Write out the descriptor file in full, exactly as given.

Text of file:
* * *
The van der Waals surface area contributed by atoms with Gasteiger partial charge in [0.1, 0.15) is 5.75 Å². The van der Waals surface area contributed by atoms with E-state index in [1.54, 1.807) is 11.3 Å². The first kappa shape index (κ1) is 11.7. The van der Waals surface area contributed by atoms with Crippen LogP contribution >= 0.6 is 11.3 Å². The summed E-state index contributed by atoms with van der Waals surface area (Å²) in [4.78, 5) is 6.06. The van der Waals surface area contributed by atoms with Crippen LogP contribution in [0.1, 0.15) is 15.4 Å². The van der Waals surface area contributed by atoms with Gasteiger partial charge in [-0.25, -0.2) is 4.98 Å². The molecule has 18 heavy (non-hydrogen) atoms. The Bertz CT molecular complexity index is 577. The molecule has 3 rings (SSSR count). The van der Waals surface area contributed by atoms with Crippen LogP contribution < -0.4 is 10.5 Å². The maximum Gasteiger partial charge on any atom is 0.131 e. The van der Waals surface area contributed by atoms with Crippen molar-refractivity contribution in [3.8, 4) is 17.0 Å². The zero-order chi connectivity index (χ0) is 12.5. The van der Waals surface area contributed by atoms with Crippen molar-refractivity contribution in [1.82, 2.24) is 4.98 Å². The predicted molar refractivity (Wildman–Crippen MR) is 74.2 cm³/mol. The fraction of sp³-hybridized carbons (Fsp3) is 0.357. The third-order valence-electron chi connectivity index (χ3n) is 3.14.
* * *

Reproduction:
The van der Waals surface area contributed by atoms with Gasteiger partial charge in [0.1, 0.15) is 5.75 Å². The van der Waals surface area contributed by atoms with E-state index in [1.54, 1.807) is 11.3 Å². The first kappa shape index (κ1) is 11.7. The van der Waals surface area contributed by atoms with Crippen LogP contribution >= 0.6 is 11.3 Å². The summed E-state index contributed by atoms with van der Waals surface area (Å²) in [4.78, 5) is 6.06. The van der Waals surface area contributed by atoms with Crippen LogP contribution in [0.1, 0.15) is 15.4 Å². The van der Waals surface area contributed by atoms with Gasteiger partial charge in [-0.25, -0.2) is 4.98 Å². The molecule has 18 heavy (non-hydrogen) atoms. The Bertz CT molecular complexity index is 577. The molecule has 3 rings (SSSR count). The van der Waals surface area contributed by atoms with Crippen LogP contribution < -0.4 is 10.5 Å². The maximum Gasteiger partial charge on any atom is 0.131 e. The van der Waals surface area contributed by atoms with Crippen molar-refractivity contribution in [3.8, 4) is 17.0 Å². The zero-order chi connectivity index (χ0) is 12.5. The van der Waals surface area contributed by atoms with Crippen molar-refractivity contribution in [1.82, 2.24) is 4.98 Å². The predicted molar refractivity (Wildman–Crippen MR) is 74.2 cm³/mol. The fraction of sp³-hybridized carbons (Fsp3) is 0.357. The third-order valence-electron chi connectivity index (χ3n) is 3.14.